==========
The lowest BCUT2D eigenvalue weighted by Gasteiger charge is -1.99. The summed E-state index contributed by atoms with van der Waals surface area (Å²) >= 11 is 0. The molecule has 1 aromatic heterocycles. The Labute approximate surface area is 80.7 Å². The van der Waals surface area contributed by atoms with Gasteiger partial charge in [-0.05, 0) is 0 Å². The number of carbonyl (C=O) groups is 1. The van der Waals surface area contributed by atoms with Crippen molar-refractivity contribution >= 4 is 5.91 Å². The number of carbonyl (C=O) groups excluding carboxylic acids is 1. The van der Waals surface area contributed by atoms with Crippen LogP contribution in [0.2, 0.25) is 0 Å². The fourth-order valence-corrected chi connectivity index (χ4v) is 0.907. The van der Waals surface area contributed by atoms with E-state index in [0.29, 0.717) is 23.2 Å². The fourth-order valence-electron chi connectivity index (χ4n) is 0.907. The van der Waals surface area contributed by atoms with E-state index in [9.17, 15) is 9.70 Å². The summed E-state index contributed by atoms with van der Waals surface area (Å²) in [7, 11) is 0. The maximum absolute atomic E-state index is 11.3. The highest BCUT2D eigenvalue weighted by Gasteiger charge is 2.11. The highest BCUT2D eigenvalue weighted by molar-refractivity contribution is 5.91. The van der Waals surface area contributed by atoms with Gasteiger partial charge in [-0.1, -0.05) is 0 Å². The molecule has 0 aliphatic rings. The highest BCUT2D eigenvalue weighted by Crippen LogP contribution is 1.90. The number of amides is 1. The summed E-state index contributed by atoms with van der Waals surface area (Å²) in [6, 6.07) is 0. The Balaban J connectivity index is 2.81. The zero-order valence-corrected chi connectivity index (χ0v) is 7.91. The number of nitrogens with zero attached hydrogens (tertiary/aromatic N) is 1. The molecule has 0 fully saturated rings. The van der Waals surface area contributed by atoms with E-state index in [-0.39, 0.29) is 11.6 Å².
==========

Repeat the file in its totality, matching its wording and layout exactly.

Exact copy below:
The lowest BCUT2D eigenvalue weighted by Gasteiger charge is -1.99. The summed E-state index contributed by atoms with van der Waals surface area (Å²) >= 11 is 0. The molecule has 1 aromatic heterocycles. The Labute approximate surface area is 80.7 Å². The van der Waals surface area contributed by atoms with Gasteiger partial charge in [-0.05, 0) is 0 Å². The number of carbonyl (C=O) groups is 1. The van der Waals surface area contributed by atoms with Crippen molar-refractivity contribution >= 4 is 5.91 Å². The number of carbonyl (C=O) groups excluding carboxylic acids is 1. The van der Waals surface area contributed by atoms with Crippen LogP contribution in [0.2, 0.25) is 0 Å². The fourth-order valence-corrected chi connectivity index (χ4v) is 0.907. The van der Waals surface area contributed by atoms with E-state index in [0.29, 0.717) is 23.2 Å². The fourth-order valence-electron chi connectivity index (χ4n) is 0.907. The van der Waals surface area contributed by atoms with E-state index in [9.17, 15) is 9.70 Å². The summed E-state index contributed by atoms with van der Waals surface area (Å²) in [7, 11) is 0. The maximum absolute atomic E-state index is 11.3. The highest BCUT2D eigenvalue weighted by Gasteiger charge is 2.11. The highest BCUT2D eigenvalue weighted by molar-refractivity contribution is 5.91. The van der Waals surface area contributed by atoms with Gasteiger partial charge in [-0.1, -0.05) is 0 Å². The molecule has 0 aliphatic rings. The highest BCUT2D eigenvalue weighted by Crippen LogP contribution is 1.90. The number of amides is 1. The summed E-state index contributed by atoms with van der Waals surface area (Å²) in [6, 6.07) is 0. The Balaban J connectivity index is 2.81. The zero-order valence-corrected chi connectivity index (χ0v) is 7.91. The number of nitrogens with zero attached hydrogens (tertiary/aromatic N) is 1. The molecule has 0 fully saturated rings. The van der Waals surface area contributed by atoms with E-state index in [-0.39, 0.29) is 11.6 Å².